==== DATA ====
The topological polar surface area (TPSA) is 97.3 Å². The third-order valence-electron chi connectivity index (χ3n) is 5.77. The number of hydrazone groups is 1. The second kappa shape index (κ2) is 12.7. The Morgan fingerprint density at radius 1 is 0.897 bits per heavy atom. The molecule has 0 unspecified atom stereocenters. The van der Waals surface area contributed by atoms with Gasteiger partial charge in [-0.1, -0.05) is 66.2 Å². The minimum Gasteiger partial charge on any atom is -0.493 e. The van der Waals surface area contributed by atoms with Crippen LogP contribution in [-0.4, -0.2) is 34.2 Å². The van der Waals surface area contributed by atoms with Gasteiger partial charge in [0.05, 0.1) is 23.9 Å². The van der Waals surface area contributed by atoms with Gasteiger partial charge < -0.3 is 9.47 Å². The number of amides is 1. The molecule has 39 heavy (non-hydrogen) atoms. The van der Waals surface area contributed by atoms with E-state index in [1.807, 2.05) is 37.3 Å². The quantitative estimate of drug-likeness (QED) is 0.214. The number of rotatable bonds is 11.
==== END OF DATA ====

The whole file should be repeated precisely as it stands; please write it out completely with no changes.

The topological polar surface area (TPSA) is 97.3 Å². The third-order valence-electron chi connectivity index (χ3n) is 5.77. The number of hydrazone groups is 1. The second kappa shape index (κ2) is 12.7. The Morgan fingerprint density at radius 1 is 0.897 bits per heavy atom. The molecule has 0 unspecified atom stereocenters. The van der Waals surface area contributed by atoms with Gasteiger partial charge in [-0.1, -0.05) is 66.2 Å². The minimum Gasteiger partial charge on any atom is -0.493 e. The van der Waals surface area contributed by atoms with Crippen LogP contribution in [-0.4, -0.2) is 34.2 Å². The van der Waals surface area contributed by atoms with Gasteiger partial charge in [0.05, 0.1) is 23.9 Å². The van der Waals surface area contributed by atoms with Gasteiger partial charge < -0.3 is 9.47 Å². The number of amides is 1. The molecule has 39 heavy (non-hydrogen) atoms. The van der Waals surface area contributed by atoms with E-state index in [1.807, 2.05) is 37.3 Å². The quantitative estimate of drug-likeness (QED) is 0.214. The number of rotatable bonds is 11.